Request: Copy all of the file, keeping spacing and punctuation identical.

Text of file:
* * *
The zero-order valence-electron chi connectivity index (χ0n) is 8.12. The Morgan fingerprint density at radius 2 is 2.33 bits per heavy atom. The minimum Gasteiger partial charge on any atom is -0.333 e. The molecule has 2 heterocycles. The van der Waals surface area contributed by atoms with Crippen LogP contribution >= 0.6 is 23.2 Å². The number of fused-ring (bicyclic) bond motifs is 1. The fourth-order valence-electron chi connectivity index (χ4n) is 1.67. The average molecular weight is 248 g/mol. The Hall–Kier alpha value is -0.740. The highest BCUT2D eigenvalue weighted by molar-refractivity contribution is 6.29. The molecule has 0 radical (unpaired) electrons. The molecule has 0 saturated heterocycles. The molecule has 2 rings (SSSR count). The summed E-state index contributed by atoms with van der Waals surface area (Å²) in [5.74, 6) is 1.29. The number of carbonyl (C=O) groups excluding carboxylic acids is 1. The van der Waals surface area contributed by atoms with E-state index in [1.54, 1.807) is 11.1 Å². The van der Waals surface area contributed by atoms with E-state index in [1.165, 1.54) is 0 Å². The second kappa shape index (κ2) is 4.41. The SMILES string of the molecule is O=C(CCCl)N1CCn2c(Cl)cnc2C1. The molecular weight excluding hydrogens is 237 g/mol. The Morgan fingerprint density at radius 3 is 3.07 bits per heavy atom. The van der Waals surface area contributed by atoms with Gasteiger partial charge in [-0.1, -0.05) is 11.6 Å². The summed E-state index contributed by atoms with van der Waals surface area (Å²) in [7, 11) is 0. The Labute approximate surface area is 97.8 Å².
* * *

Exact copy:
The zero-order valence-electron chi connectivity index (χ0n) is 8.12. The Morgan fingerprint density at radius 2 is 2.33 bits per heavy atom. The minimum Gasteiger partial charge on any atom is -0.333 e. The molecule has 2 heterocycles. The van der Waals surface area contributed by atoms with Crippen LogP contribution >= 0.6 is 23.2 Å². The number of fused-ring (bicyclic) bond motifs is 1. The fourth-order valence-electron chi connectivity index (χ4n) is 1.67. The average molecular weight is 248 g/mol. The Hall–Kier alpha value is -0.740. The highest BCUT2D eigenvalue weighted by molar-refractivity contribution is 6.29. The molecule has 0 radical (unpaired) electrons. The molecule has 0 saturated heterocycles. The molecule has 2 rings (SSSR count). The summed E-state index contributed by atoms with van der Waals surface area (Å²) in [5.74, 6) is 1.29. The number of carbonyl (C=O) groups excluding carboxylic acids is 1. The van der Waals surface area contributed by atoms with E-state index in [1.54, 1.807) is 11.1 Å². The van der Waals surface area contributed by atoms with E-state index in [1.165, 1.54) is 0 Å². The second kappa shape index (κ2) is 4.41. The SMILES string of the molecule is O=C(CCCl)N1CCn2c(Cl)cnc2C1. The molecular weight excluding hydrogens is 237 g/mol. The Morgan fingerprint density at radius 3 is 3.07 bits per heavy atom. The van der Waals surface area contributed by atoms with Gasteiger partial charge in [-0.1, -0.05) is 11.6 Å². The summed E-state index contributed by atoms with van der Waals surface area (Å²) in [7, 11) is 0. The Labute approximate surface area is 97.8 Å².